Story & Art by Aidalro
Translation by Alethea Nibley & Athena Nibley
Lettering by Jesse Moriarty
As the progression of time becomes a more prominent motif in Hanako-kun’s narrative, so too does its art emphasize it. The weight and impact of Hanako-kun’s story couldn’t succeed without Aidalro’s precise paneling drawing the reader into its pace, letting you linger in the world to soak up evocative emotions. There are two particular sequences in these volumes where the manga pointedly slows down just to emphasize the emotional weight of a moment in time. The first is when Mitsuba takes a photo of Kou. In a single full-page blocked with three long vertical panels, we see Kou through the lens of Mitsuba’s camera from his first-person perspective. Kou’s naturalistic gestures indicate the quickness and mundanity of this moment, but the three-panel pacing and full-page dedication to it emphasize its significance to Mitsuba.
The pacing of the panels depict Mitsuba first seeing Kou through the lens of his camera, and then lowering it for the final panel to see him with his own eyes. This is why the vertical length of the panels and their layout is so significant. There is a black-filter effect cutting off Kou’s body for these first two panels, reflecting the scope of the camera’s field of vision, and dissipating in the final panel. The effect illustrates how Mitsuba has before only seen the world and other people, like Kou, through the abstracted lens of his camera, narrowing his field of vision and relegating him to a voyeuristic bystander. By lowering the camera, Mitsuba and Kou are now genuinely interacting with each other. Mitsuba only takes pictures of what is important to him, immortalizing impermanent memories. Here, he has decidedly chosen to take a picture of Kou in a natural state, wanting to treasure a memory of his friend as he was. Mitsuba was a character just introduced a chapter prior, but this one sequence conveys so much of his emotional development and character growth in a single page, without him appearing on it.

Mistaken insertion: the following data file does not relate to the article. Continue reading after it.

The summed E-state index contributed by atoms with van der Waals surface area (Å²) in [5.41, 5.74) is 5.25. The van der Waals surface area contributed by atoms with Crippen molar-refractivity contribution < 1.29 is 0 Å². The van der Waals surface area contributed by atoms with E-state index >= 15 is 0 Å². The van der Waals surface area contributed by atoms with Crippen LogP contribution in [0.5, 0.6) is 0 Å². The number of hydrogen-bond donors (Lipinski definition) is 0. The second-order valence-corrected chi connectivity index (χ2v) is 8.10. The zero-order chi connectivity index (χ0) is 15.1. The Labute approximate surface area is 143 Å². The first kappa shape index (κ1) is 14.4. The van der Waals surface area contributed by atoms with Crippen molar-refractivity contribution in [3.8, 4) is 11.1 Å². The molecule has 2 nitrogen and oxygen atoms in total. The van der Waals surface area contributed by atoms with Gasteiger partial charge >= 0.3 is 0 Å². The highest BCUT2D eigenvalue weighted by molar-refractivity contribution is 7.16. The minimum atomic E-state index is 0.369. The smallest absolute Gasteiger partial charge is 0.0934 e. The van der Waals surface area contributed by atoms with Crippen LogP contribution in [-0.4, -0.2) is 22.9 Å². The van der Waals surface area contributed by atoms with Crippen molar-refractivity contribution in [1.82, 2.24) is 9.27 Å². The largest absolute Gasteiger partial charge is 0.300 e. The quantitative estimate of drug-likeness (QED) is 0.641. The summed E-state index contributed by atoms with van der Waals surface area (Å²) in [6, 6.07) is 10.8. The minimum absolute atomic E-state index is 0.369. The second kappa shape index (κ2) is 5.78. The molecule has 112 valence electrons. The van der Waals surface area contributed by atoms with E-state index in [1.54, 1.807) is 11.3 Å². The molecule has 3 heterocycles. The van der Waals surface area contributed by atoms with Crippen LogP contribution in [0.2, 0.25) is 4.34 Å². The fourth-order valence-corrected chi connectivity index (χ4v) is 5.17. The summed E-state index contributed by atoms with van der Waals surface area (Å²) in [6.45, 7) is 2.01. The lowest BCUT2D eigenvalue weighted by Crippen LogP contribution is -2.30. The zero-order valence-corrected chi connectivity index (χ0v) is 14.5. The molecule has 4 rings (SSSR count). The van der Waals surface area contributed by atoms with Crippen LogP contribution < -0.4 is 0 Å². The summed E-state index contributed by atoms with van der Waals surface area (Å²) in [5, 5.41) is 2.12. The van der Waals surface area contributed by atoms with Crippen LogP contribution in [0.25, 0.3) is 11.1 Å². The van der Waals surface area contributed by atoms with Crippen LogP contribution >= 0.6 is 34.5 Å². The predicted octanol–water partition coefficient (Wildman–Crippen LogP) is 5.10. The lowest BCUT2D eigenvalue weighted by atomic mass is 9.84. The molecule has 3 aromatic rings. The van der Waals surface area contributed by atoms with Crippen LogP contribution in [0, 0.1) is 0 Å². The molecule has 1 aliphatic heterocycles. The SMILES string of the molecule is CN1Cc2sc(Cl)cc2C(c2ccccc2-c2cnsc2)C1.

A similarly subtle but significant moment of time is emphasized when Hanako teams up with Akane at the end of volume 5. This is also a three-panel sequence, but with a horizontal layout a widened gutter between the second and third panels, and the first two panels being rectangular while the third is pentagonal. The action is simple; the first two panels show Hanako walking toward Akane from a shot of their feet, with the third being a low-angle shot of Akane and Hanako looking at each other. Once again, this is a fleeting moment in time being exaggerated through communicating the action between multiple panels. The effect is to emphasize the weight of Hanako still walking toward and confronting Akane despite his insults. By following up the spatial repetitiveness of the first two panels, the third panel’s pentagonal shape has the effect of framing Hanako and Akane, the widened gutter also emphasizing this moment between them.
This is where the choice of having the first two panels focus on their feet plays in. Having two panels dedicated to Hanako stepping forward emphasizes that he is not running away from confronting someone who won’t forgive his past. The third panel revealing their faces shows that Hanako is taking this in stride; his smile betrays no frustration, but genuine amiability in the face of Akane’s stoic disdain. Once again, character growth is communicated through slowing down a moment in time to emphasize it. The ability to manipulate the reader’s sense of time is among comics’ greatest strengths, and Aidalro masterfully plays with their characters’ relationship with time in their art and storytelling.